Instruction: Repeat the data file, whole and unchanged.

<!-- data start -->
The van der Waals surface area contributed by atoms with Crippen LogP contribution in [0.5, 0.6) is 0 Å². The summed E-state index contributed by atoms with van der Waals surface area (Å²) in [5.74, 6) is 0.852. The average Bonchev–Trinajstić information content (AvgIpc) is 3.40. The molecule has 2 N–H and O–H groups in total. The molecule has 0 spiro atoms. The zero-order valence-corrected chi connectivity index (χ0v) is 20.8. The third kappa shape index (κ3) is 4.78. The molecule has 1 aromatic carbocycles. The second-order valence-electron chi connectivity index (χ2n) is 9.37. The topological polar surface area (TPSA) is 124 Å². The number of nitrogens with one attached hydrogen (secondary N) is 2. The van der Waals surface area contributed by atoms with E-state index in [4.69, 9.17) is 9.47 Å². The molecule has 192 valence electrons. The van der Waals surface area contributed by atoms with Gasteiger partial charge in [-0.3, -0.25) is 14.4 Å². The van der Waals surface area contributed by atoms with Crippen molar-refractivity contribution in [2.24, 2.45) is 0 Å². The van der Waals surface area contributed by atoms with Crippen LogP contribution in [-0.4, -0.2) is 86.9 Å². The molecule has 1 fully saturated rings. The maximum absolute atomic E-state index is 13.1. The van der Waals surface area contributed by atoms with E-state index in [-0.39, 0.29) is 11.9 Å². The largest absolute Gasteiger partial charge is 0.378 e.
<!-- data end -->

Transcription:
The van der Waals surface area contributed by atoms with Crippen LogP contribution in [0.5, 0.6) is 0 Å². The summed E-state index contributed by atoms with van der Waals surface area (Å²) in [5.74, 6) is 0.852. The average Bonchev–Trinajstić information content (AvgIpc) is 3.40. The molecule has 2 N–H and O–H groups in total. The molecule has 0 spiro atoms. The zero-order valence-corrected chi connectivity index (χ0v) is 20.8. The third kappa shape index (κ3) is 4.78. The molecule has 1 aromatic carbocycles. The second-order valence-electron chi connectivity index (χ2n) is 9.37. The topological polar surface area (TPSA) is 124 Å². The number of nitrogens with one attached hydrogen (secondary N) is 2. The van der Waals surface area contributed by atoms with E-state index in [4.69, 9.17) is 9.47 Å². The molecule has 192 valence electrons. The van der Waals surface area contributed by atoms with Gasteiger partial charge in [-0.3, -0.25) is 14.4 Å². The van der Waals surface area contributed by atoms with Crippen molar-refractivity contribution in [2.24, 2.45) is 0 Å². The van der Waals surface area contributed by atoms with Crippen LogP contribution in [-0.4, -0.2) is 86.9 Å². The molecule has 1 fully saturated rings. The maximum absolute atomic E-state index is 13.1. The van der Waals surface area contributed by atoms with E-state index in [-0.39, 0.29) is 11.9 Å². The largest absolute Gasteiger partial charge is 0.378 e.